LOXAHATCHEE (CBSMiami/AP) — South Florida water officials have threatened to cancel a lease with the U.S. Fish and Wildlife Service over management of a 144,000-acre wildlife refuge in the Everglades.
The South Florida Water Management District owns the land occupied by the Arthur R. Marshall Loxahatchee National Wildlife Refuge, but the federal agency operates the refuge, reports CBS4 news partner The Miami Herald.
State water officials claim the federal agency has done a lousy job of maintaining the refuge, especially when it comes to controlling a fern that has spread throughout the Everglades.
But supporters of the refuge say the threat is more about politics than anything.
They say state water officials just want to end federal meddling in the refuge, and that would give them more control over setting water quality standards.
There is a federal court order to limit the amount of phosphorus from fertilizers flowing into Everglades National Park. If the land is no longer a refuge, water district officials could argue that the limit no longer applies and also change that limit in state standards too, said Martha Musgrove, regional director for Florida Wildlife Federation, a conservation group.
"They want to set their own water quality standards and not have a federal court looking over their shoulder," Musgrove said.
Water district officials have vowed to protect plants and wildlife in the refuge, as well as scientific research and public use, but federal wildlife officials say the land will be managed without wildlife as its focus if it's not a refuge.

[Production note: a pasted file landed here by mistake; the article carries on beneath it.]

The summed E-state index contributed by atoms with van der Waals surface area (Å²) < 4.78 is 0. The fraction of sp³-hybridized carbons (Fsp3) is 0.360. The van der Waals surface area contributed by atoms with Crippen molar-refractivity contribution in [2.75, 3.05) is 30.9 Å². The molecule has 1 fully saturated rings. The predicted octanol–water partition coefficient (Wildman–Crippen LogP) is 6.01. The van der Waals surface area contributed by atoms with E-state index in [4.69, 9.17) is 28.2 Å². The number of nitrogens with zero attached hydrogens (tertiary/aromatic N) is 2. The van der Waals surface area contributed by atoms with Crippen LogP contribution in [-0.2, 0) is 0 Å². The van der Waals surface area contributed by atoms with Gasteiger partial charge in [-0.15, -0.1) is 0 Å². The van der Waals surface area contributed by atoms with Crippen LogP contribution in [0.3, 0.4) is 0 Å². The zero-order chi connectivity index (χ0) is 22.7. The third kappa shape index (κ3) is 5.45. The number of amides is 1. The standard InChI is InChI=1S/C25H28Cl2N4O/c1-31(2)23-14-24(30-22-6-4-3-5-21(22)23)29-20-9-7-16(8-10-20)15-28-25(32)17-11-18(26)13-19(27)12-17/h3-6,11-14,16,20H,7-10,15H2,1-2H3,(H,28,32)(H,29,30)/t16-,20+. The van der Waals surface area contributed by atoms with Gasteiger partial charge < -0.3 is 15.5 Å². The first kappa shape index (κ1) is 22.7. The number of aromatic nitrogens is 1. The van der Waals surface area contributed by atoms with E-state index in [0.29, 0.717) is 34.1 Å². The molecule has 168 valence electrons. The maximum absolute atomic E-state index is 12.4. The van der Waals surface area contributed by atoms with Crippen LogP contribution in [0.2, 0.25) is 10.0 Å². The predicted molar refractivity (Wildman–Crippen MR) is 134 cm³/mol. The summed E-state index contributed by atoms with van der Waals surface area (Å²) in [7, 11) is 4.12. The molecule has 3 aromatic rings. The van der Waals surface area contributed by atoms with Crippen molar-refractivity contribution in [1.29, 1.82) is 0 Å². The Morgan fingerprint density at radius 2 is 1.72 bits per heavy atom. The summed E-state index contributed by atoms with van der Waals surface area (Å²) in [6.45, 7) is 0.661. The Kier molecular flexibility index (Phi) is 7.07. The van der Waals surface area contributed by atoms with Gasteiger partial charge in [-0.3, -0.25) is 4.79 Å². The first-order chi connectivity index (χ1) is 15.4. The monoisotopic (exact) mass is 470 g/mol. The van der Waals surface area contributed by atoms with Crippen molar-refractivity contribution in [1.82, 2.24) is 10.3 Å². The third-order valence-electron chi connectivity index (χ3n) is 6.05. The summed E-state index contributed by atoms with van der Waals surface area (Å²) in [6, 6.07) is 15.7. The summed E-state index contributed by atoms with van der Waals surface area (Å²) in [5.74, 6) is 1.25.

"A small group of men who are out of step with everyone in this room have made a decision to cancel the lease," Nathaniel Reed, a former assistant Secretary of the Inerior told a meeting of refuge supporters this month. "They are totally out of step with all of us."
Water district officials said they can no longer tolerate how the refuge is being managed, especially when it comes to controlling the Old World climbing fern, which has infested huge swaths of the Everglades. District executive director Pete Antonacci said district officials, out of frustration, invited Department of Interior officials to see the damage caused by the fern three years ago.
"The Department of Interior came down and saw the damage and did nothing," Antonacci said.
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